School Papers: What to Keep, What to Toss

Sharing is caring!

School papers can be overwhelming. Recently, I shared how to make a memory box for your keeping papers and memorabilia, but making the box is the simple part, deciding what to put inside the memory box and what to let go of can be trickier.

School papers can be overwhelming. This simple guide will help you know what to keep and what to recycle.

So Many Kids Papers

There are so many papers that come home from school, so many drawings by little ones, so many things that are tempting to keep. For kids’ papers and projects, it’s hard to know what’s important and what’s not. If you ask your kids, they’ll likely tell you it’s ALL important. Spoiler alert, it’s not.

As someone whose mother recently handed me overflowing boxes of school papers and artwork from my childhood, I can tell you it’s better to be picky when hanging onto things. They likely won’t be appreciated or enjoyed as much as you think they might.

Ask yourself — Is this item worth saving for 20 years? Will my child get joy from seeing this again?

Create Criteria for Keeping Kids Papers

I’ve found it helpful to create criteria for what school papers to keep in the memory box and what to let go of. I stick to that criteria as closely as possible.

Kids' School Papers: What to Keep and What to Toss, an infographic.

School papers—just the best ones — sorted by school year is a system every parent needs

If you’ve made a memory box for your children, you’ve already got one limit—you’re restricted by the size of the bin you’ve selected. Don’t grab another bin if you run out of room. 18” of papers is PLENTY to save for your child (If you’re looking for a box suggestion, I like these).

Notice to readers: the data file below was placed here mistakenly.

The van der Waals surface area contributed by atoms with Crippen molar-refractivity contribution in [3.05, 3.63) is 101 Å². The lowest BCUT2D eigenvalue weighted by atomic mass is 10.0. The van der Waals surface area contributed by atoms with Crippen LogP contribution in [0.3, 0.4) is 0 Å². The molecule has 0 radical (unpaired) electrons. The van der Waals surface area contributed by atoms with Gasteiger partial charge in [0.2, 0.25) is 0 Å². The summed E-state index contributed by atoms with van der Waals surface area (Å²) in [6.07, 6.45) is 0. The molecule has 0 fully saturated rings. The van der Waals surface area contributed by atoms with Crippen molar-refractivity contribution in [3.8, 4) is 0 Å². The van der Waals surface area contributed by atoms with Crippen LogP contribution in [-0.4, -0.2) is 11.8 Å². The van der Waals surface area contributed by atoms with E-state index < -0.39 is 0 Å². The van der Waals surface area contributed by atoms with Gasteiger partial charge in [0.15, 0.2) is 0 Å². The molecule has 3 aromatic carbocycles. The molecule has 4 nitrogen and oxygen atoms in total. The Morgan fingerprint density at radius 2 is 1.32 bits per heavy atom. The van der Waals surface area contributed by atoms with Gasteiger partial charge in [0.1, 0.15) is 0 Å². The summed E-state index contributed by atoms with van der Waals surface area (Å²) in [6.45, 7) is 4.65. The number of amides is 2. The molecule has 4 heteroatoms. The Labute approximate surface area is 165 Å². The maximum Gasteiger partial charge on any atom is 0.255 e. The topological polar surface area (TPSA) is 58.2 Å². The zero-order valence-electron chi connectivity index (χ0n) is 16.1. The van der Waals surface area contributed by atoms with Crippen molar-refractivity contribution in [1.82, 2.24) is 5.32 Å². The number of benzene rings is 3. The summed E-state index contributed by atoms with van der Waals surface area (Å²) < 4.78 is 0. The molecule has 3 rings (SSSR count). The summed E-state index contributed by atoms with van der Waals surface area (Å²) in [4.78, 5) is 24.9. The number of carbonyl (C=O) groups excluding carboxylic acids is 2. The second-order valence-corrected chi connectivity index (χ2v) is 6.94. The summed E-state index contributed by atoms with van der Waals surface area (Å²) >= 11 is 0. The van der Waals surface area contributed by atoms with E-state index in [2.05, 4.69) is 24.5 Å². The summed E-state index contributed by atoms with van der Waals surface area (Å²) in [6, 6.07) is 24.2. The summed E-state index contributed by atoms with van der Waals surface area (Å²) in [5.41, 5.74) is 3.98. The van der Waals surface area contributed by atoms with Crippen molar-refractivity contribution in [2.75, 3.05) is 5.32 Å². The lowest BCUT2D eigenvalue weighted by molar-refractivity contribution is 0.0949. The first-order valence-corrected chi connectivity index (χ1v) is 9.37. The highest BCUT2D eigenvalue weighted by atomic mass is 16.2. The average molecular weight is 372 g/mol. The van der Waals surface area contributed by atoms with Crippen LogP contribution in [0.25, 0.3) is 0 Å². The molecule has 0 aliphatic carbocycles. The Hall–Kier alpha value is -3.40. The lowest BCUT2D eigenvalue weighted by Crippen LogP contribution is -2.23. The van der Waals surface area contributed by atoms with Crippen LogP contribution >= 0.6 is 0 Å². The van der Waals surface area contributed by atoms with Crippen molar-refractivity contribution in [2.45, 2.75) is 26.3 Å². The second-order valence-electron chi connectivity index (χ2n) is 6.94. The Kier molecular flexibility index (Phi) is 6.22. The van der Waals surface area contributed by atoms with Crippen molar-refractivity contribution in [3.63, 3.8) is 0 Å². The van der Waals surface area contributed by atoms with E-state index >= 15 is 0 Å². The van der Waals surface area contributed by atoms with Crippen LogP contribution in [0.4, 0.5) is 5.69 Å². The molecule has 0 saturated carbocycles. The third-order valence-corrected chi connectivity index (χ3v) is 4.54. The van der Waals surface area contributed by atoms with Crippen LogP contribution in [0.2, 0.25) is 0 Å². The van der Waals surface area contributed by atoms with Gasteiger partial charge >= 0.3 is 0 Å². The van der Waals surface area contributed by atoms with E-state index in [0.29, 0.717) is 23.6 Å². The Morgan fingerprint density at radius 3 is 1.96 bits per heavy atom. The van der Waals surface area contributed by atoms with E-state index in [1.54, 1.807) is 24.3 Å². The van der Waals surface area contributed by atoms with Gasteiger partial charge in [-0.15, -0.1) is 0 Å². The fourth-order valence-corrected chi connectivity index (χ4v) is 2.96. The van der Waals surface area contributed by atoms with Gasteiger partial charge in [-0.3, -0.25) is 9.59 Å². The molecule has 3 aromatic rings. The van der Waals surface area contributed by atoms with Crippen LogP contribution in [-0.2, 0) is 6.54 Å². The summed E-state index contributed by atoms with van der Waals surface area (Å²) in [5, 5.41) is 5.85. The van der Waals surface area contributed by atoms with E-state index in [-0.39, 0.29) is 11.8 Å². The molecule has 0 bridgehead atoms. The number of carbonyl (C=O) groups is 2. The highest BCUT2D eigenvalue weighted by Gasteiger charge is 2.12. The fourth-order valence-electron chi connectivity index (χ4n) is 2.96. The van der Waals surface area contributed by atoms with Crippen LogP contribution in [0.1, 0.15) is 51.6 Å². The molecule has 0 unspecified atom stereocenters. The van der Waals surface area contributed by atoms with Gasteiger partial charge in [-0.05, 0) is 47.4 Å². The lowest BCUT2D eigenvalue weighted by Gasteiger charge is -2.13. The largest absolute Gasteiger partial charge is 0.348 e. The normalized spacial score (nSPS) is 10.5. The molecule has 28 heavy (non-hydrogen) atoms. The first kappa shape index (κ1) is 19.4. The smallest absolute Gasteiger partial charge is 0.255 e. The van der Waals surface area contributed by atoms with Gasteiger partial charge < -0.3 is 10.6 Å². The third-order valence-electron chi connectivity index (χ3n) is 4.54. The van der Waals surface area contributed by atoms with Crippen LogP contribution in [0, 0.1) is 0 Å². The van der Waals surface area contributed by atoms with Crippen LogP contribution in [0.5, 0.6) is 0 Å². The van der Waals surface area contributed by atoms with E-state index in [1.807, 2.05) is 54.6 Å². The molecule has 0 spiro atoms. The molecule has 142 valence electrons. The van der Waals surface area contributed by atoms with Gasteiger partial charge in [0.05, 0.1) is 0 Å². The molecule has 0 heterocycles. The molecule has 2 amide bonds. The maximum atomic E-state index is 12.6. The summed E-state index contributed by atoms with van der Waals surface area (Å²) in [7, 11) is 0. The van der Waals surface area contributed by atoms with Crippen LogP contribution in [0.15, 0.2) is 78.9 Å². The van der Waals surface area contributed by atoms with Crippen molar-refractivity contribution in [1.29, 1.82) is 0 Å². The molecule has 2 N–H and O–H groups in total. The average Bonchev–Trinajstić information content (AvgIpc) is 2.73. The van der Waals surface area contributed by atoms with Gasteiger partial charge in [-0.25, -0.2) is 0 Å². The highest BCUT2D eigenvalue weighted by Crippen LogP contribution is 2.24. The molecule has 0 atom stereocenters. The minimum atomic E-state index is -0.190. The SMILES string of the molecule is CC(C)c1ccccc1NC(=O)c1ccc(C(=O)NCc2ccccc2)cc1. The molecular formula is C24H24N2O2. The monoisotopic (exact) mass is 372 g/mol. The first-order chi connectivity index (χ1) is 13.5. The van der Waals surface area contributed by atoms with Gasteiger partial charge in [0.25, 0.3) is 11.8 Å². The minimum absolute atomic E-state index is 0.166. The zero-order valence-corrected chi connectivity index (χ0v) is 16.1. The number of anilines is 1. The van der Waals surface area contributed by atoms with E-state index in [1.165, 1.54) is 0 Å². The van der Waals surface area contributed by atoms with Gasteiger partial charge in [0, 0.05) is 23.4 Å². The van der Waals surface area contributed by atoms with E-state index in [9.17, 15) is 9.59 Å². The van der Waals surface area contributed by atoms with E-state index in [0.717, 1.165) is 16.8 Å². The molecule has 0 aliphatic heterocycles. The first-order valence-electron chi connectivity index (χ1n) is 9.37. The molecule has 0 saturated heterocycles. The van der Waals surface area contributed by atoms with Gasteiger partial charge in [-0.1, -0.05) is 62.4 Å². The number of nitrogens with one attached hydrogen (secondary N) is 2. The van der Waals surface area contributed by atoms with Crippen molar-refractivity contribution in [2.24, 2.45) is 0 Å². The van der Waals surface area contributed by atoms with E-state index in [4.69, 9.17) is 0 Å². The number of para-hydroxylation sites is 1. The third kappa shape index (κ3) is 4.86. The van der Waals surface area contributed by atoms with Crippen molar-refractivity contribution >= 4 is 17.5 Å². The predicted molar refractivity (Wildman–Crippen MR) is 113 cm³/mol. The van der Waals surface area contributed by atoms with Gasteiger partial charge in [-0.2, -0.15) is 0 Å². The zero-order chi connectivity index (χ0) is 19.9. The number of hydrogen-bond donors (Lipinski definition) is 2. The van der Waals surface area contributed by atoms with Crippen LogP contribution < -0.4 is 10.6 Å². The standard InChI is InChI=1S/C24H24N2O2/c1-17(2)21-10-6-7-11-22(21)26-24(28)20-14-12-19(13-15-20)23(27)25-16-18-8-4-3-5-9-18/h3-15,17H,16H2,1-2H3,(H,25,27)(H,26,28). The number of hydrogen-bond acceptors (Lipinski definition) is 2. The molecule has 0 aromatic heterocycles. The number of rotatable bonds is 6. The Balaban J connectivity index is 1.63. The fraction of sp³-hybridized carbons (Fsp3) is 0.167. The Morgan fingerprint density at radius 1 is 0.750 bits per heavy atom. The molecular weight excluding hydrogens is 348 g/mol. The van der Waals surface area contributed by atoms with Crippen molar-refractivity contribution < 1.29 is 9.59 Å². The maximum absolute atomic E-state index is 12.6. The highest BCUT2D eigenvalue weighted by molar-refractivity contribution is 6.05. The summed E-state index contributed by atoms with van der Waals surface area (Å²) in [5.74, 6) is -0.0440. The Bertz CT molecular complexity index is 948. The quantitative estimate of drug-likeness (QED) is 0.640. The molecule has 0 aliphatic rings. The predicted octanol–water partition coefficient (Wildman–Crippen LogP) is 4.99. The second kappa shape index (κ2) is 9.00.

What School Papers to Keep and What to Toss

My children are 10, 8, and 5. The kinds of papers they bring home have changed over the years, and I’ve had to shift my criteria with it. Here are the guidelines I use:

Preschool Years

Kids’ Papers I save:
  • Handprint/footprint artwork
  • Paintings/drawings that show some skill
  • Handwriting/sentences that share this station in life
  • Quality photographs from the teacher
  • Evaluation forms/reports from teachers
Kids’ Papers I don’t save:
This is cute, but not a school paper worth keeping forever.
  • Coloring pages
  • Cut/glue worksheets
  • Bulky items
  • Anything with glitter
  • Notes from friends

Elementary Years

Kids’ Papers I save:
  • Quality writing assignments
  • Artwork that shows creativity/skill
  • 10ish% of tests, 1-2 per subject per school year
  • Certificates or Awards
  • Report Cards
  • Complimentary notes from the teacher/administrators
Kids’ Papers I don’t save:
  • Worksheets
  • 90% of tests
  • Notes from the school nurse
  • School correspondence
  • Old workbooks

Side note: Save IEP’s and 504s, but not in a memory box. If your child has special learning needs, you’ll want a separate folder to keep track of all progress and meetings.

Act on School Papers Immediately

Once you have your criteria or guidelines set, enact them right away. If something comes out of a folder and isn’t keep-worthy, recycle it ASAP. Don’t let it sit on your counter in a pile for a week and a half. When you have a few extra minutes, go back through the items you’ve already saved and edit them using your new set of rules.

The Goal of the Memory Box

School Papers can be corralled into a memory box, but you need to be selective about what goes into it. I'm a sucker for handprints.

My goal for the memory boxes is to capture who my children are for that snippet in time. If I save too much, none of it will be meaningful because there will just be too much. Saving just a few quality items will make it easier to look back and have specific memories of that time in our lives.

While I don’t quite know what my criteria will be when my children in are in high school, I expect keeping the same mindset—saving things that illustrate who they are at that point in their lives. I’m also assuming a lot of it will be digital by then, maybe I’ll toss a memory stick in a folder instead of papers.  

It’s tricky to know what to save and what to let go of, but saving too much or hanging onto things “just in case” is the path that leads to clutter and chaos. Stay strong, parents, and let things go.

Leave a Comment

Your email address will not be published. Required fields are marked *

Scroll to Top